What may sound like something out of an old low budget horror film could soon become a reality for residents in the Hudson Valley and the entire East Coast. Spiders that can parachute? Scientists say they'll spread everywhere because they can even survive the colder climates. Sounds like an arachnophobes worst nightmare. But are they really so bad?

They're called the Joro Spider, an ugly yellow three-inch-long arachnid that hails from Japan. Scientists from the University of Georgia say the eight-legged pests will spread up and down the entire East Coast because there's nothing to control their population in this environment.  WESH says that they can use their webs like a balloon and ride the wind, which will only increase their spread further. Experts say that they've been spotted all over the Southeast, and other states can start to see their webs by May or June. The larger female webs show up by early fall.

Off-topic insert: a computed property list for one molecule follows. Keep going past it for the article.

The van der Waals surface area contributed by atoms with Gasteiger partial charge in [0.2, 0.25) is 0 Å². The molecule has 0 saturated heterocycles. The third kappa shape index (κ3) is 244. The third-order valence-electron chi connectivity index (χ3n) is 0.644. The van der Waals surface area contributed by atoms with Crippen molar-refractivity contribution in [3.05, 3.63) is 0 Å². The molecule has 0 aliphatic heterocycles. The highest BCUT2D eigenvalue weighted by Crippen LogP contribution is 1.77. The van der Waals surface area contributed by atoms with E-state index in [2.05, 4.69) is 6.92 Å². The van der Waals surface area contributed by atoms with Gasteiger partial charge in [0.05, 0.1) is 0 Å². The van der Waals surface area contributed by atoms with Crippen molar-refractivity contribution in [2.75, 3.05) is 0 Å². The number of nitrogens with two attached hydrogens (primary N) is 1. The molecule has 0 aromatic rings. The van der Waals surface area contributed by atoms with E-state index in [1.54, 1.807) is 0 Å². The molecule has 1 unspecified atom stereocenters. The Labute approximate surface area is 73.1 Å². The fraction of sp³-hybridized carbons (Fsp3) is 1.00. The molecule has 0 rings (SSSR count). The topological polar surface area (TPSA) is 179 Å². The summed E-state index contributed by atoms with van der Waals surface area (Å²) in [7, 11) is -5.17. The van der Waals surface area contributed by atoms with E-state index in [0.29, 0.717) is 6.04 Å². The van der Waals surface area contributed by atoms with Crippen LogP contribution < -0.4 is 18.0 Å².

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How long before they work their way up north to the Hudson Valley? Depends. They were first spotted in North America in 2013.

The Good News...

Scientists say that these ghastly-looking creatures may elicit a few terrified screams or yells, but they're not harmful to humans. They are venomous, but their bite is not life-threatening and produces little actual venom. Most experts also say that they appear to have little effect on local food webs or ecosystems, Wikipedia says that they've even been observed catching stink bugs, which could be a good thing for many.

Perhaps they'll go after other pests? Least they're not these things.

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